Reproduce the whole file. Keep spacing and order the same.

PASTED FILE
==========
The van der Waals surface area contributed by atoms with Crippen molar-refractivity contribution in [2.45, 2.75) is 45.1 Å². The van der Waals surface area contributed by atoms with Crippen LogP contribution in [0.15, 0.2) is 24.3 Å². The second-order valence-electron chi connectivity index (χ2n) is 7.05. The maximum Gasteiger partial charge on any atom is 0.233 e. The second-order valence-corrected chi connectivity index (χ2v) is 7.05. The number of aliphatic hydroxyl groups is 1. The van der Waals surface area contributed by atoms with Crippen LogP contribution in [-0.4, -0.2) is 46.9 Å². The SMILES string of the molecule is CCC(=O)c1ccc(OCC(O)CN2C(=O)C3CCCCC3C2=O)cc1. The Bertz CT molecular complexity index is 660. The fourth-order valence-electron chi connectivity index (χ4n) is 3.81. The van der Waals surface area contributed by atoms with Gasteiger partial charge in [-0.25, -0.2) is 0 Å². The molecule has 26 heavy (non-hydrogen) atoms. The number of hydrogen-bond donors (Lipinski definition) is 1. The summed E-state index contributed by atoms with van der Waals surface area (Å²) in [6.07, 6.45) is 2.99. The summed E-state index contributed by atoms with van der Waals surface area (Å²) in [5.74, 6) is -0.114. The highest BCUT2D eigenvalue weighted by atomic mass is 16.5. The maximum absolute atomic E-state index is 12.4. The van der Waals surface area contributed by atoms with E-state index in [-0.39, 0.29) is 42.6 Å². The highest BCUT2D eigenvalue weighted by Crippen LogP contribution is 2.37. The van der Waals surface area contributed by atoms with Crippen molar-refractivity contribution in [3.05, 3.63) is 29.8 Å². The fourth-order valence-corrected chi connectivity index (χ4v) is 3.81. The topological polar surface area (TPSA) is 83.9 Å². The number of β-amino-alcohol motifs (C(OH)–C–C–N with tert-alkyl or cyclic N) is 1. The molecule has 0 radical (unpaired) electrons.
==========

The van der Waals surface area contributed by atoms with Crippen molar-refractivity contribution in [2.45, 2.75) is 45.1 Å². The van der Waals surface area contributed by atoms with Crippen LogP contribution in [0.15, 0.2) is 24.3 Å². The second-order valence-electron chi connectivity index (χ2n) is 7.05. The maximum Gasteiger partial charge on any atom is 0.233 e. The second-order valence-corrected chi connectivity index (χ2v) is 7.05. The number of aliphatic hydroxyl groups is 1. The van der Waals surface area contributed by atoms with Crippen LogP contribution in [-0.4, -0.2) is 46.9 Å². The SMILES string of the molecule is CCC(=O)c1ccc(OCC(O)CN2C(=O)C3CCCCC3C2=O)cc1. The Bertz CT molecular complexity index is 660. The fourth-order valence-electron chi connectivity index (χ4n) is 3.81. The van der Waals surface area contributed by atoms with Gasteiger partial charge in [-0.25, -0.2) is 0 Å². The molecule has 26 heavy (non-hydrogen) atoms. The number of hydrogen-bond donors (Lipinski definition) is 1. The summed E-state index contributed by atoms with van der Waals surface area (Å²) in [6.07, 6.45) is 2.99. The summed E-state index contributed by atoms with van der Waals surface area (Å²) in [5.74, 6) is -0.114. The highest BCUT2D eigenvalue weighted by atomic mass is 16.5. The maximum absolute atomic E-state index is 12.4. The van der Waals surface area contributed by atoms with E-state index in [-0.39, 0.29) is 42.6 Å². The highest BCUT2D eigenvalue weighted by Crippen LogP contribution is 2.37. The van der Waals surface area contributed by atoms with Crippen molar-refractivity contribution in [3.05, 3.63) is 29.8 Å². The fourth-order valence-corrected chi connectivity index (χ4v) is 3.81. The topological polar surface area (TPSA) is 83.9 Å². The number of β-amino-alcohol motifs (C(OH)–C–C–N with tert-alkyl or cyclic N) is 1. The molecule has 0 radical (unpaired) electrons.